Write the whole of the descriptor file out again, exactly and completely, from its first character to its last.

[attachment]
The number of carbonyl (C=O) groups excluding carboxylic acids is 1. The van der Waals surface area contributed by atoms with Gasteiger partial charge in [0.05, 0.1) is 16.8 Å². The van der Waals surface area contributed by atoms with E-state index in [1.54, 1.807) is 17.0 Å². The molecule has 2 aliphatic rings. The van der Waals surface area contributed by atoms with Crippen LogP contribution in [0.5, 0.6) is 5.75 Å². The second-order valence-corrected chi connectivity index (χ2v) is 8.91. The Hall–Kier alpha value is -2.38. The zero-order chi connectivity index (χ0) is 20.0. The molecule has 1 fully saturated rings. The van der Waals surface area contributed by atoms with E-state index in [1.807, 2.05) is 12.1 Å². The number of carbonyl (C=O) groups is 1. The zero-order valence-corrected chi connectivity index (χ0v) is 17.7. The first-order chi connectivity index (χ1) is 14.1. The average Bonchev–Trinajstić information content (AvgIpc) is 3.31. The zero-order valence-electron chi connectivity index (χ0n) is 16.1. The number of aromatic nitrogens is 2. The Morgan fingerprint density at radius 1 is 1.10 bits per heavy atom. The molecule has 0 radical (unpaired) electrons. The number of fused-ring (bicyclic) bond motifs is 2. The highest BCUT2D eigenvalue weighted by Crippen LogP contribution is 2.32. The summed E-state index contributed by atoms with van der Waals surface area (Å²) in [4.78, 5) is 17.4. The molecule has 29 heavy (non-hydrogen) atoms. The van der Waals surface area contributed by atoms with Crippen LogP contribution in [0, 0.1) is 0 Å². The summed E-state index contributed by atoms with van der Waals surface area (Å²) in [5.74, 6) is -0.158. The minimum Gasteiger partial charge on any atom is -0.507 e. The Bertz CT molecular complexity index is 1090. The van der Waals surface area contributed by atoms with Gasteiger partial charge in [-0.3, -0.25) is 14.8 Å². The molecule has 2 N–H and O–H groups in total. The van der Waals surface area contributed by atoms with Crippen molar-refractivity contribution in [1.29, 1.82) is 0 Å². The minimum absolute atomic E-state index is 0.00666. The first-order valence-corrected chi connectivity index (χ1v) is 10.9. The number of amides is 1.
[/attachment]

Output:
The number of carbonyl (C=O) groups excluding carboxylic acids is 1. The van der Waals surface area contributed by atoms with Gasteiger partial charge in [0.05, 0.1) is 16.8 Å². The van der Waals surface area contributed by atoms with E-state index in [1.54, 1.807) is 17.0 Å². The molecule has 2 aliphatic rings. The van der Waals surface area contributed by atoms with Crippen LogP contribution in [0.5, 0.6) is 5.75 Å². The second-order valence-corrected chi connectivity index (χ2v) is 8.91. The Hall–Kier alpha value is -2.38. The zero-order chi connectivity index (χ0) is 20.0. The molecule has 1 fully saturated rings. The van der Waals surface area contributed by atoms with E-state index in [1.807, 2.05) is 12.1 Å². The number of carbonyl (C=O) groups is 1. The zero-order valence-corrected chi connectivity index (χ0v) is 17.7. The first-order chi connectivity index (χ1) is 14.1. The average Bonchev–Trinajstić information content (AvgIpc) is 3.31. The zero-order valence-electron chi connectivity index (χ0n) is 16.1. The number of aromatic nitrogens is 2. The Morgan fingerprint density at radius 1 is 1.10 bits per heavy atom. The molecule has 0 radical (unpaired) electrons. The number of fused-ring (bicyclic) bond motifs is 2. The highest BCUT2D eigenvalue weighted by Crippen LogP contribution is 2.32. The summed E-state index contributed by atoms with van der Waals surface area (Å²) in [4.78, 5) is 17.4. The molecule has 29 heavy (non-hydrogen) atoms. The van der Waals surface area contributed by atoms with Crippen LogP contribution in [0, 0.1) is 0 Å². The summed E-state index contributed by atoms with van der Waals surface area (Å²) in [5.74, 6) is -0.158. The minimum Gasteiger partial charge on any atom is -0.507 e. The Bertz CT molecular complexity index is 1090. The van der Waals surface area contributed by atoms with Gasteiger partial charge in [-0.3, -0.25) is 14.8 Å². The molecule has 2 N–H and O–H groups in total. The van der Waals surface area contributed by atoms with Crippen molar-refractivity contribution in [1.29, 1.82) is 0 Å². The minimum absolute atomic E-state index is 0.00666. The first-order valence-corrected chi connectivity index (χ1v) is 10.9. The number of amides is 1.